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                                       Fresh air and photos
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161st message | this message only posted: 12 Apr 2018 21:27
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from:
FraserSmith
Dundee, United Kingdom



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Hi Martin

There always seems to be too much choice these days and something that has to be sacrificed to get something else. I have done flyovers but that may have been with an old version of Memory Map (there's another option) as I can't see any mention in Quo.

I have just had to reinstall all my apps as Win10 cocked up an upgrade. I don't recollect any problems in re-installing Quo. Yes it is a bit clunky but it's cheap and does the job I want it to do. I don't see any problem with map drawing in Quo. Zooming in and out with the mouse wheel the maps change instantly between the scales. I have no idea what can be causing your slow screen updates. I'm running on a 10 year old computer so definitely not fast by modern standards.

Fraser
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162nd message | this message only posted: 13 Apr 2018 14:37
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from:
Nigel Brown
 

 

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An Ruadh Stac, in the superb area between glens Torridon and Carron, taken
22 years ago. Remote but with some excellent paths.
http://www.geograph.org.uk/photo/701748


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163rd message | this message only posted: 13 Apr 2018 21:25
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from:
Martin Wynne
West Of The Severn, United Kingdom



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Thanks Fraser. Quo now working ok with a couple of local tiles. For some reason the 3D viewer is faster than the map viewer.

A couple more from 1969.

Towyn:



 http://www.geograph.org.uk/photo/5737269

Tal-y-llyn Lake:



 http://www.geograph.org.uk/photo/5737281

Martin.

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164th message | this message only posted: 15 Apr 2018 20:03
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from:
Martin Wynne
West Of The Severn, United Kingdom



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Moreton-on-Lugg, Herefordshire, April, 1990.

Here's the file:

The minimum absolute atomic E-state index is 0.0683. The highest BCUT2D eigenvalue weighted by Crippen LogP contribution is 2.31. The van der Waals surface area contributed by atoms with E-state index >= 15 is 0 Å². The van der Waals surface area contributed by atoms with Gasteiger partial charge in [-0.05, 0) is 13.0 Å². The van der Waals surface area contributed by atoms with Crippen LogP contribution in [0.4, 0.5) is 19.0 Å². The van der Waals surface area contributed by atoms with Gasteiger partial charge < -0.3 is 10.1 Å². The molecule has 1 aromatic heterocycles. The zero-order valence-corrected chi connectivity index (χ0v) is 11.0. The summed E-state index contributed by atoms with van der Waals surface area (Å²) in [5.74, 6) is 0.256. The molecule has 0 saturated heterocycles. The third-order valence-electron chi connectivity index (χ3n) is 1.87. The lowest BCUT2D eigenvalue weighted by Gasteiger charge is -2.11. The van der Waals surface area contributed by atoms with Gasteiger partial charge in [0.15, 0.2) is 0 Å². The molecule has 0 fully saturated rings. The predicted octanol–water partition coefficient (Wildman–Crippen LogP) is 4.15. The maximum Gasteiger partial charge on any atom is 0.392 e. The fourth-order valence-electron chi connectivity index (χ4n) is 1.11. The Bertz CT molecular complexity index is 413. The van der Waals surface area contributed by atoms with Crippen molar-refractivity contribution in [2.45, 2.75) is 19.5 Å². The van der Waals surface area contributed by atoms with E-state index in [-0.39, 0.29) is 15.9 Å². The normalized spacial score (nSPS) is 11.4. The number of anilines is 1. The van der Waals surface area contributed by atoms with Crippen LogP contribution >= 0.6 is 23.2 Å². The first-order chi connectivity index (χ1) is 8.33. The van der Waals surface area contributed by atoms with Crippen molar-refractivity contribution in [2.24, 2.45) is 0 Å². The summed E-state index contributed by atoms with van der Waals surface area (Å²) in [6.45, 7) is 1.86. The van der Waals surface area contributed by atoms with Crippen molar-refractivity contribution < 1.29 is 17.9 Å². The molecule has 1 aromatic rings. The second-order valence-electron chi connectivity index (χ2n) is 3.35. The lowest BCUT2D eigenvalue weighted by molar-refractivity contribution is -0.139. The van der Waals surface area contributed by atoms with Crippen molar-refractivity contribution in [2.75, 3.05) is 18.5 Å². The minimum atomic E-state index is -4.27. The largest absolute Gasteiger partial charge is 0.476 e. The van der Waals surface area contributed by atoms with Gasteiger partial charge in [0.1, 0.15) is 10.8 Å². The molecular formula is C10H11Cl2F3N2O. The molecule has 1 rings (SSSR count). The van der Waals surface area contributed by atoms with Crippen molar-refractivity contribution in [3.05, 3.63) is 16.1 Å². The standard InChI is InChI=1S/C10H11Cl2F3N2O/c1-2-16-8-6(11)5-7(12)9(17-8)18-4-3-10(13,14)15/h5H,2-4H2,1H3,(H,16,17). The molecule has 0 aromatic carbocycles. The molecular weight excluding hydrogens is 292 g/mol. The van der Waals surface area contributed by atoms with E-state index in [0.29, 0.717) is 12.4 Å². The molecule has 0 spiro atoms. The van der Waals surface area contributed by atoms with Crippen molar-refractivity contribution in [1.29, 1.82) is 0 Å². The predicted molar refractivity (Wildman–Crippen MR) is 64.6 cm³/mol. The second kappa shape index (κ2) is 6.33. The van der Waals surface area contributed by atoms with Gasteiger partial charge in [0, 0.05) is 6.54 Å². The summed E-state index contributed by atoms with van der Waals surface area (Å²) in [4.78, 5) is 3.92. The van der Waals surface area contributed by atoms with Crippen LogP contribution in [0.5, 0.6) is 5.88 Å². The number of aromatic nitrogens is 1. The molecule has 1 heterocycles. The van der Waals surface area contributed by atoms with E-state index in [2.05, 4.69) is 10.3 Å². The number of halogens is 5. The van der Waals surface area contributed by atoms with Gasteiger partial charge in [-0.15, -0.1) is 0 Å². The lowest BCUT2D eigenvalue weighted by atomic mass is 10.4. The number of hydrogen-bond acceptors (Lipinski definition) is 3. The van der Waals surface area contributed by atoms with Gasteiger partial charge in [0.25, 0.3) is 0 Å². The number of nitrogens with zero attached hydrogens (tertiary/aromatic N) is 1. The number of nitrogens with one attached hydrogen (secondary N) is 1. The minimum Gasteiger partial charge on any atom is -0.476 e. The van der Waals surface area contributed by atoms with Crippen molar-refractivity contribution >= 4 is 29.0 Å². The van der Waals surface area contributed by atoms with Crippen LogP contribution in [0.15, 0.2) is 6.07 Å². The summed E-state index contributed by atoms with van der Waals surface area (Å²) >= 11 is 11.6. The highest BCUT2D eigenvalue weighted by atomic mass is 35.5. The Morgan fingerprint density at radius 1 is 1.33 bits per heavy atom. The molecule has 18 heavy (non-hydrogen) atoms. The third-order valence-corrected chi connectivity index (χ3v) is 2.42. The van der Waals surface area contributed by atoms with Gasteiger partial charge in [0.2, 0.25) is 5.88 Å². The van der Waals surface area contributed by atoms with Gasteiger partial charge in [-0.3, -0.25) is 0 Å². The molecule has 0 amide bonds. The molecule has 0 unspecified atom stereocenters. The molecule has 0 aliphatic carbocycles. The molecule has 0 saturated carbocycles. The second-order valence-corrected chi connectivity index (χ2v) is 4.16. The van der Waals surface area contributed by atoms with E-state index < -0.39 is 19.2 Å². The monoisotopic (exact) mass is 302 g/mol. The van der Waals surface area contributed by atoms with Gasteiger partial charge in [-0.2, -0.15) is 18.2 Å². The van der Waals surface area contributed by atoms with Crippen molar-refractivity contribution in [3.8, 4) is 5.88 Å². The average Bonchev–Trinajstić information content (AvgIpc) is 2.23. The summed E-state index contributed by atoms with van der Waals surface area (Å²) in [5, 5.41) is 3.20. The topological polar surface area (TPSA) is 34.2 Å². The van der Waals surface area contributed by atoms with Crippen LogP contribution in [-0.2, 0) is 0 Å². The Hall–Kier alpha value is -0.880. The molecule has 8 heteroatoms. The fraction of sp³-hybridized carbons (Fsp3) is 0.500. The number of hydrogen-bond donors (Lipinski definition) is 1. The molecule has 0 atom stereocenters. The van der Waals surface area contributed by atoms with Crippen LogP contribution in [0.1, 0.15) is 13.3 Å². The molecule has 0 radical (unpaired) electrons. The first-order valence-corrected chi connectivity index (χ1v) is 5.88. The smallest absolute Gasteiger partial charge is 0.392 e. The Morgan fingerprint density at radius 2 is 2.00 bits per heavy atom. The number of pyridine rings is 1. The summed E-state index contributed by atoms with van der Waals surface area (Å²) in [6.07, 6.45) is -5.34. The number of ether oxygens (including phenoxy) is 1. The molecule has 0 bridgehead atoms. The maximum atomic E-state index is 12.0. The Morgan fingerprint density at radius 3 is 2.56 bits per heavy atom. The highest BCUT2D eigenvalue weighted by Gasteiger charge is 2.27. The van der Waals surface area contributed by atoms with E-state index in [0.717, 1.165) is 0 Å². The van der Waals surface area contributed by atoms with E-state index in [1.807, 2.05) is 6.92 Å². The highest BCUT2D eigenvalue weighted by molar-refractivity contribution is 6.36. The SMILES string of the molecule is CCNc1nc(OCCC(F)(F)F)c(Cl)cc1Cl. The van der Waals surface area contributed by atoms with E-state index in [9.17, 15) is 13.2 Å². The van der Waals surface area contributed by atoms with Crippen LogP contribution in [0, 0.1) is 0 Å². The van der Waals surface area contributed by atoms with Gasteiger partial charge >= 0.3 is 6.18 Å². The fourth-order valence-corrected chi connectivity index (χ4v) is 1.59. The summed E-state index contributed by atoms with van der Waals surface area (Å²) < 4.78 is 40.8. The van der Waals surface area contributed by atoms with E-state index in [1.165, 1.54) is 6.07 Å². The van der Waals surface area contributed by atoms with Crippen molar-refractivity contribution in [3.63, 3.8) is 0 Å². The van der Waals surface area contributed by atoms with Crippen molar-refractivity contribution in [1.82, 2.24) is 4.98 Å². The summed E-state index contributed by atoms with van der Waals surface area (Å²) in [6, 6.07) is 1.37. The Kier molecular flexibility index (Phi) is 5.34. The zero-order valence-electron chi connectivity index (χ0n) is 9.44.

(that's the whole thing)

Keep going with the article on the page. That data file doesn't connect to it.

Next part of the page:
1. scanned negative. Much fiddling about needed in handling negative, removing dust specks, improve contrast, etc:




2. scanned from commercial postcard-sized print in 2 minutes flat, no adjustments:



I'm not too sure what to make of that. The commercial print chopped off a chunk of signal box, but apart from that there is not much to choose between them.

 http://www.geograph.org.uk/photo/5739214

This level crossing was the location of a fatal accident in 2010 when the signaller was distracted by a telephone call, see RAIB report:

 https://assets.digital.cabinet-office.gov.uk/media/547c8ff3e5274a4290000191/R042011_110228_Moreton_on_Lugg_v2.pdf

Martin.

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165th message | this message only posted: 15 Apr 2018 20:24
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from:
Nigel Brown
 

 

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That interesting bit around Hereford where at one time you could see clusters of buildings which never appeared on OS maps!

They couldn't have somehow swiped your pic, could they? Looks identical.

My memories of dodgy level crossings around there are of the Tram Inn one, to the south.
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166th message | this message only posted: 15 Apr 2018 20:57
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from:
Martin Wynne
West Of The Severn, United Kingdom



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Nigel Brown wrote: That interesting bit around Hereford where at one time you could see clusters of buildings which never appeared on OS maps!

They couldn't have somehow swiped your pic, could they? Looks identical.
Hi Nigel,

Sorry, I meant that it was a postcard-sized print from my negative. The printing was commercial, not a commercial postcard. I have edited it now.

This illustrates why I spend so much time thinking about every single word when writing the Templot docs, and still I find folks can get the wrong end of the stick. :(

It was an MOD Ordnance Depot (it's now an industrial trading estate). You can just see the siding leading off to the left. See this later view from Ben Brooksbank: http://www.geograph.org.uk/photo/3790361

cheers,

Martin.

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167th message | this message only posted: 15 Apr 2018 21:03
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from:
Rob Manchester
Manchester



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Martin,

The printing machines did a lot of the work for you in terms of print exposure, contrast etc and many of them had a blower duct to keep the negs free of dust. There was often an undersize mask used for each print that chopped off one side to make sure any slight slippage in the feed mechanism didn't result in overlapping frames. They would have been printed from a complete 36 ( or 20/24 ) roll before they were cut into strips to fit in the little packet you collected them in. The bigger machines had many rolls of film spliced together with tape for developing and printing. You sometime see the tape on the end of some of the neg strips.